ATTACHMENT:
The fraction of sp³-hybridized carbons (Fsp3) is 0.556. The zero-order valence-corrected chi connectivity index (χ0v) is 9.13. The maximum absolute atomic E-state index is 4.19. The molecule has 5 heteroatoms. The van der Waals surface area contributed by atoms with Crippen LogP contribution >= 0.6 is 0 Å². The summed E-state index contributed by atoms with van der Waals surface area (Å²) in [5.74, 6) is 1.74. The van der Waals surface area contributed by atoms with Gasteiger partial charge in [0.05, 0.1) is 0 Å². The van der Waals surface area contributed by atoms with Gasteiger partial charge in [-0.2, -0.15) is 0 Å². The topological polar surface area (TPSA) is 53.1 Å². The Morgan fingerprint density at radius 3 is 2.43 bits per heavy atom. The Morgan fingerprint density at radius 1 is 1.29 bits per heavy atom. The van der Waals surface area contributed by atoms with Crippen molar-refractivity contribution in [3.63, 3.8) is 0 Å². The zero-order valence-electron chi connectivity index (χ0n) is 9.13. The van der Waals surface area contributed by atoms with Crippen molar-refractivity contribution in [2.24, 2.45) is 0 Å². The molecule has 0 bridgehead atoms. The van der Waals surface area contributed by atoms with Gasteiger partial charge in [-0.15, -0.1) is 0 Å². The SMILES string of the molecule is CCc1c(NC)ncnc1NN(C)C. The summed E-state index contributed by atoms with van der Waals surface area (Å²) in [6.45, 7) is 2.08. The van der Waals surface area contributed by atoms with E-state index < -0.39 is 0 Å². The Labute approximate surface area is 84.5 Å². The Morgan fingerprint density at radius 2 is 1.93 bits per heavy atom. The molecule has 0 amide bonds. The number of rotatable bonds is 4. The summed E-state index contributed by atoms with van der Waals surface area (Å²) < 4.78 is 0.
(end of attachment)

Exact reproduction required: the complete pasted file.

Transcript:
The fraction of sp³-hybridized carbons (Fsp3) is 0.556. The zero-order valence-corrected chi connectivity index (χ0v) is 9.13. The maximum absolute atomic E-state index is 4.19. The molecule has 5 heteroatoms. The van der Waals surface area contributed by atoms with Crippen LogP contribution >= 0.6 is 0 Å². The summed E-state index contributed by atoms with van der Waals surface area (Å²) in [5.74, 6) is 1.74. The van der Waals surface area contributed by atoms with Gasteiger partial charge in [0.05, 0.1) is 0 Å². The van der Waals surface area contributed by atoms with Gasteiger partial charge in [-0.2, -0.15) is 0 Å². The topological polar surface area (TPSA) is 53.1 Å². The Morgan fingerprint density at radius 3 is 2.43 bits per heavy atom. The Morgan fingerprint density at radius 1 is 1.29 bits per heavy atom. The van der Waals surface area contributed by atoms with Crippen molar-refractivity contribution in [3.63, 3.8) is 0 Å². The zero-order valence-electron chi connectivity index (χ0n) is 9.13. The van der Waals surface area contributed by atoms with Crippen molar-refractivity contribution in [2.24, 2.45) is 0 Å². The molecule has 0 bridgehead atoms. The van der Waals surface area contributed by atoms with Gasteiger partial charge in [-0.15, -0.1) is 0 Å². The SMILES string of the molecule is CCc1c(NC)ncnc1NN(C)C. The summed E-state index contributed by atoms with van der Waals surface area (Å²) in [6.45, 7) is 2.08. The van der Waals surface area contributed by atoms with E-state index < -0.39 is 0 Å². The Labute approximate surface area is 84.5 Å². The Morgan fingerprint density at radius 2 is 1.93 bits per heavy atom. The molecule has 0 amide bonds. The number of rotatable bonds is 4. The summed E-state index contributed by atoms with van der Waals surface area (Å²) < 4.78 is 0.